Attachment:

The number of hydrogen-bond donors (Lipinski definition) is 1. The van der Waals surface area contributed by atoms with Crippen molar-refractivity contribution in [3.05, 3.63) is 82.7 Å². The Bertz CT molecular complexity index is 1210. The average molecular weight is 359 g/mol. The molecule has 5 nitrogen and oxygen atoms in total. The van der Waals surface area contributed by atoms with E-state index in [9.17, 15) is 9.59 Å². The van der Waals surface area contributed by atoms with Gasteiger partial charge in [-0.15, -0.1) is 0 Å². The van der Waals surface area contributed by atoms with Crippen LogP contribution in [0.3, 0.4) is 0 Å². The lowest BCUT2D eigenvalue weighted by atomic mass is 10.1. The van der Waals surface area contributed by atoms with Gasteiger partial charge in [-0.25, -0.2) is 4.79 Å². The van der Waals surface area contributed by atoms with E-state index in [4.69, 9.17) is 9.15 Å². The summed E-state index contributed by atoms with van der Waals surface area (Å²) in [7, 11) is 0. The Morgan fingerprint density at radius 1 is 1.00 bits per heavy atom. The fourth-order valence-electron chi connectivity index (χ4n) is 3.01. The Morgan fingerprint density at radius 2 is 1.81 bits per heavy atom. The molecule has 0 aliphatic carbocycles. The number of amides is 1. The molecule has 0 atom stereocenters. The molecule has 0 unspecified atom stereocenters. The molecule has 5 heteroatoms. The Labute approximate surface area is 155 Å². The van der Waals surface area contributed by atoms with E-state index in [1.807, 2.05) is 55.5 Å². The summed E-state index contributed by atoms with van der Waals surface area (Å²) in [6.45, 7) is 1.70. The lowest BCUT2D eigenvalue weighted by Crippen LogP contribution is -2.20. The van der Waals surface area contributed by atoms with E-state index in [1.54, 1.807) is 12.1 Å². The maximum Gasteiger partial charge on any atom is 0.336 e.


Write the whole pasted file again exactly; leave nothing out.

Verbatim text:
The number of hydrogen-bond donors (Lipinski definition) is 1. The van der Waals surface area contributed by atoms with Crippen molar-refractivity contribution in [3.05, 3.63) is 82.7 Å². The Bertz CT molecular complexity index is 1210. The average molecular weight is 359 g/mol. The molecule has 5 nitrogen and oxygen atoms in total. The van der Waals surface area contributed by atoms with E-state index in [9.17, 15) is 9.59 Å². The van der Waals surface area contributed by atoms with Gasteiger partial charge in [-0.15, -0.1) is 0 Å². The van der Waals surface area contributed by atoms with Crippen LogP contribution in [0.3, 0.4) is 0 Å². The lowest BCUT2D eigenvalue weighted by atomic mass is 10.1. The van der Waals surface area contributed by atoms with Gasteiger partial charge in [-0.25, -0.2) is 4.79 Å². The van der Waals surface area contributed by atoms with E-state index in [4.69, 9.17) is 9.15 Å². The summed E-state index contributed by atoms with van der Waals surface area (Å²) in [7, 11) is 0. The Morgan fingerprint density at radius 1 is 1.00 bits per heavy atom. The fourth-order valence-electron chi connectivity index (χ4n) is 3.01. The Morgan fingerprint density at radius 2 is 1.81 bits per heavy atom. The molecule has 0 aliphatic carbocycles. The number of amides is 1. The molecule has 0 atom stereocenters. The molecule has 0 unspecified atom stereocenters. The molecule has 5 heteroatoms. The Labute approximate surface area is 155 Å². The van der Waals surface area contributed by atoms with E-state index in [1.807, 2.05) is 55.5 Å². The summed E-state index contributed by atoms with van der Waals surface area (Å²) in [6.45, 7) is 1.70. The lowest BCUT2D eigenvalue weighted by Crippen LogP contribution is -2.20. The van der Waals surface area contributed by atoms with E-state index in [1.54, 1.807) is 12.1 Å². The maximum Gasteiger partial charge on any atom is 0.336 e.